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From Pharaohs to Photographs (Saluki)

Updated: Mar 28



In today’s digital age, where the charm of film photography is often downgraded to the realms of nostalgia, it’s easy to forget that some subjects have been captivating hearts long before the camera was even a concept. This brings me to a fascinating parallel between the ancient and the contemporary – the Saluki.

Often, we admire film photography as an art form that echoes back to older times, yet the Saluki’s legacy in human culture predates even the earliest forms of photography by millennia.

Why writing about the Saluki you wonder? Because we find a bridge between the ancient word and our modern pursuits of capturing beauty and history. The Saluki, with its elegant form, was already immortalized in art and carvings long before film made its mark. These dogs were esteemed companions of pharaohs and hunters and celebrated across ancient civilizations.

One of the earliest references to the Saluki, can be found in carvings from the Sumerian empire, dating back to 7000 BC. Also, the breed was often depicted in hieroglyphics and found mummified alongside their owners, indicating their high status in Egyptian society.

Knowledge that can help every photographer when it comes to a photo session. It is knowledge that goes beyond dog behavior (what is a key knowledge for any photographer) and can make THE DIFFERENCE in the result of our photo session and clients experience.

So, how is this king of knowledge transforms your photographic experience and why do I put so much importance into knowledge beyond the craft of photography? Because it matters when we are offering a high quality and experience driven business. It matters when we are offering more then only some digitals as a result of our experience, and it matters if we want clients to feel understood and cared about.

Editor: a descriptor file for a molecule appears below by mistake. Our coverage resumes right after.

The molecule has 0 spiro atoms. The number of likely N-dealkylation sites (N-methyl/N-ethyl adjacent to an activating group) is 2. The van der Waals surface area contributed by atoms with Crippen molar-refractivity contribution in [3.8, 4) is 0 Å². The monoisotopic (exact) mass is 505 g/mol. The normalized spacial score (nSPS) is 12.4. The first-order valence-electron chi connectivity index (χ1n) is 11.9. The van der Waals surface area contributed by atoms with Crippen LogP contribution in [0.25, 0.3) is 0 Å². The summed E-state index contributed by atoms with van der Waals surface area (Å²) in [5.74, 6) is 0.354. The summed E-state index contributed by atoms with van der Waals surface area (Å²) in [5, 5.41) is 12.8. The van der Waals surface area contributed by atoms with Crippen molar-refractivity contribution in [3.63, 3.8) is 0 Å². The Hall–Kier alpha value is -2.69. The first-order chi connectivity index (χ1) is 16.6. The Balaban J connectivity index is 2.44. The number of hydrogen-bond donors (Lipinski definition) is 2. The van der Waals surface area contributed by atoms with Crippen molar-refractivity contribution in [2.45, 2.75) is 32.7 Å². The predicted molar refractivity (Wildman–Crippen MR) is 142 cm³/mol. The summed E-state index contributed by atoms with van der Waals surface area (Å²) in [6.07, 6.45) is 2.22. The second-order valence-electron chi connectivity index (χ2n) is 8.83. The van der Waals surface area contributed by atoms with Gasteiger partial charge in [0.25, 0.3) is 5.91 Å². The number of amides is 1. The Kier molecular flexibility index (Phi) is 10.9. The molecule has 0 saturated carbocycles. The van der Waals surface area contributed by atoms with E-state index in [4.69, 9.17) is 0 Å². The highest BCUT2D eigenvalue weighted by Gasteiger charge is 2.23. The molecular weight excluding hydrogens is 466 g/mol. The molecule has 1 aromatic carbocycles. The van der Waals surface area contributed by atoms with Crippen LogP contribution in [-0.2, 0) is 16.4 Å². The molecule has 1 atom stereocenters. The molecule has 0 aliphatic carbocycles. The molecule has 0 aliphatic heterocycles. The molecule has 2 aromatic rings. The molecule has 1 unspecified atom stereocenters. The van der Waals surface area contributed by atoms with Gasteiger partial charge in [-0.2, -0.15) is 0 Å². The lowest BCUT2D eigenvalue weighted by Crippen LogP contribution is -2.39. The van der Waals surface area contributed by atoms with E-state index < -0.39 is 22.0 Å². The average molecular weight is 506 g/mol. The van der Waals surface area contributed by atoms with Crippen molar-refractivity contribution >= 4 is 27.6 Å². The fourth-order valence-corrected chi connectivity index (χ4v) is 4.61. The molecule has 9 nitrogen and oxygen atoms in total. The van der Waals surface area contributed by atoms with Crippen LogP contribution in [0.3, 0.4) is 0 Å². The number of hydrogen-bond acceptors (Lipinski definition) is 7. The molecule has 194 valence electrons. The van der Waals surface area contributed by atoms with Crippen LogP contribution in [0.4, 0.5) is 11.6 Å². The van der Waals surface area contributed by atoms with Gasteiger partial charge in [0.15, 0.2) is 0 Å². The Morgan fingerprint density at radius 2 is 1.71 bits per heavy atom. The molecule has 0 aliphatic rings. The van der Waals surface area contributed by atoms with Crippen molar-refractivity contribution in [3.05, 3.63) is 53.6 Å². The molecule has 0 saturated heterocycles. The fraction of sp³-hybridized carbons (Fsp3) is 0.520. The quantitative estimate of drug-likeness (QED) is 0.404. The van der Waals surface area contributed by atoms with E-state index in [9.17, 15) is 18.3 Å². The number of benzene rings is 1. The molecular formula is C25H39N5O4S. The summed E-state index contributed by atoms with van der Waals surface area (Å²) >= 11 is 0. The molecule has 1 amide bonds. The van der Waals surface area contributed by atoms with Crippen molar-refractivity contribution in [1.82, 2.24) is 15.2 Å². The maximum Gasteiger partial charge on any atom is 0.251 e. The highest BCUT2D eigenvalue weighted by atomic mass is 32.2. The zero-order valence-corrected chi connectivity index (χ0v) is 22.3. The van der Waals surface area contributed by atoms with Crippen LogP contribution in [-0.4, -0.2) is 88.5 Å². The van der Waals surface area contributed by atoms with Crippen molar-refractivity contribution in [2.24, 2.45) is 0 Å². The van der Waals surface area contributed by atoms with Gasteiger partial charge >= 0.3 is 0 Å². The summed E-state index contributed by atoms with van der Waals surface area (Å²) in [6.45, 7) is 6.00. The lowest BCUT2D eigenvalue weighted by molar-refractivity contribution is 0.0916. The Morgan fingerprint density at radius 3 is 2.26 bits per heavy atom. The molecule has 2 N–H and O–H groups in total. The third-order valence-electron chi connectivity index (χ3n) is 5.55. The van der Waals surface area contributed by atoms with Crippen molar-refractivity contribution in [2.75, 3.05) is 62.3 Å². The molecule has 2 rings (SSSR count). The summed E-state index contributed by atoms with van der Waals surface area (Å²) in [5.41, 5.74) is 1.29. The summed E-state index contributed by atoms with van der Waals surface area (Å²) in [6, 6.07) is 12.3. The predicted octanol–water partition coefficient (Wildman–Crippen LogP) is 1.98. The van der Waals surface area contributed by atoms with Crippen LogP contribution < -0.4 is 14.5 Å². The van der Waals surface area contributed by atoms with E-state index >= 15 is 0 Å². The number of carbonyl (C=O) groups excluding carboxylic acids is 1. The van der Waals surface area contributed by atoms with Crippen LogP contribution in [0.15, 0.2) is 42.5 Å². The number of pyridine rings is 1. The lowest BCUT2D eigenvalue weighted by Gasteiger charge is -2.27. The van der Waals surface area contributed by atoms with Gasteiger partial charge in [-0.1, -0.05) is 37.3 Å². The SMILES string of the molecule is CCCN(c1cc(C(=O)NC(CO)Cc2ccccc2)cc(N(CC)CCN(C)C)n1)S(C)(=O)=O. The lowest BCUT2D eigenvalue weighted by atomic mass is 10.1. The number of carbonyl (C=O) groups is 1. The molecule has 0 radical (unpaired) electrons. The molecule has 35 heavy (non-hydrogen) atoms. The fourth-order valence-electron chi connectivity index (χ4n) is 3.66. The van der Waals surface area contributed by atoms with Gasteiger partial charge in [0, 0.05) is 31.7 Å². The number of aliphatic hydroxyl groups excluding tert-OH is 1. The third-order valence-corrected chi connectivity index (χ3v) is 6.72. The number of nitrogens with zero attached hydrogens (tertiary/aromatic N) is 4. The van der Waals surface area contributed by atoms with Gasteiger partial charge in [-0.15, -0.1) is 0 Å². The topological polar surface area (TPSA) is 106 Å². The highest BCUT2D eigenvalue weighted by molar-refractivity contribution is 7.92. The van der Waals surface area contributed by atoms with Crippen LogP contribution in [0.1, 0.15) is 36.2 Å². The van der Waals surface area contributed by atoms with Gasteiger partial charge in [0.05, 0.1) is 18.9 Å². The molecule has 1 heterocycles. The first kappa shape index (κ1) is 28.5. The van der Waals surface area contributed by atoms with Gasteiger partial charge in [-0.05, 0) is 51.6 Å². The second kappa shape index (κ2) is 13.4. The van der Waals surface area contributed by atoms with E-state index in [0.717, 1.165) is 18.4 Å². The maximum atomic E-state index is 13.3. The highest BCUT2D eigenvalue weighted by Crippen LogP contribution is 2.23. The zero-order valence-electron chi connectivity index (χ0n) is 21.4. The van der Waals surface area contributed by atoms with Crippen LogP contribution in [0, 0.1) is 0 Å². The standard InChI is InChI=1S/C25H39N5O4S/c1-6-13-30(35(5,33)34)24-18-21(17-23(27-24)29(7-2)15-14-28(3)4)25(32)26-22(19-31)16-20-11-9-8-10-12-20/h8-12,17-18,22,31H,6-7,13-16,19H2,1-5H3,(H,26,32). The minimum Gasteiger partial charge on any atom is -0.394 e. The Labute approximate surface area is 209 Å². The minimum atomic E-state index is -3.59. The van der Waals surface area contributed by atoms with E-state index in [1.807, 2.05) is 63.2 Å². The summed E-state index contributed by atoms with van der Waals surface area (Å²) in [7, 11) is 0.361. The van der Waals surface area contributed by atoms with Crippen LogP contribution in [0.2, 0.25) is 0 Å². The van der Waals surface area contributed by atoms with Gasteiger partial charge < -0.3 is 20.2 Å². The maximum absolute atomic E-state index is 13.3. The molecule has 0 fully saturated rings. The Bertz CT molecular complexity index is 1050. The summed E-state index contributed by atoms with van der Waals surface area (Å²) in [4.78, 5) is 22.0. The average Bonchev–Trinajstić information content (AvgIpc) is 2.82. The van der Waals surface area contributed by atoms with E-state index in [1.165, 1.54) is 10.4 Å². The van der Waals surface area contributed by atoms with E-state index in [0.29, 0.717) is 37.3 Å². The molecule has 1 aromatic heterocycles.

These are examples that are representing knowledge about the Saluki and how we can take this knowledge into account when we are working with this breed, but it also shows the importance of diving deep into dog knowledge no matter what breed we are talking about.


1) Capturing Essence Beyond Appearance

Knowing the history allows photographers to capture the essence of the Saluki beyond its physical appearance. The Saluki isn’t just a dog; it’s a piece of living history. This knowledge can inspire more thoughtful compositions that reflect the breed’s noble and ancient heritage.

2) Storytelling Through Imagery

Photography is as much about storytelling as it is about capturing images. Understanding the Saluki’s background – its revered status in ancient cultures, its role as a hunter, and its depiction in ancient art – can help photographers tell a richer story through their images.

3) Building a Connection.

Recognizing the Saluki’s storied past can inform the way a photographer approaches a session, from the setting they choose to the way they interact with the pet.

4) Lighting techniques

Inspired be the Saluki’s desert origins, photographers can experiment with natural lighting techniques that mimic the harsh, dramatic sunlight of its homeland.

5) Color and Texture

Awareness of the environments the Saluki historically inhabited can influence the choice of color palettes and textures in the backdrop and setting, creating a visually rich context.

6) Action Shots

Knowing that the Saluki is one of the oldest hunting breeds, photographers might emphasize its speed and agility in action shots that pay homage to its hunting prowess.

It always is worth a journey through the history of a breed. Photographers who invest in this deeper understanding bring to their work a dimension of storytelling that transcends the visual. This approach can transform each photograph from a simple portrait into a piece of art that shows the essence of every breed.

In conclusion, the practice of photographing with knowledge that extends beyond the technical aspects of the craft of photography is a tribute to the subjects we capture.

To the Saluki breed à we owe a debt of gratitude. These noble hounds have not only graced our lenses with their elegance but have also enriched our art with their remarkable history. Thank you, Salukis, for being not just subjects of our photographs but ambassadors of a rich heritage that continues to inspire and captivate.

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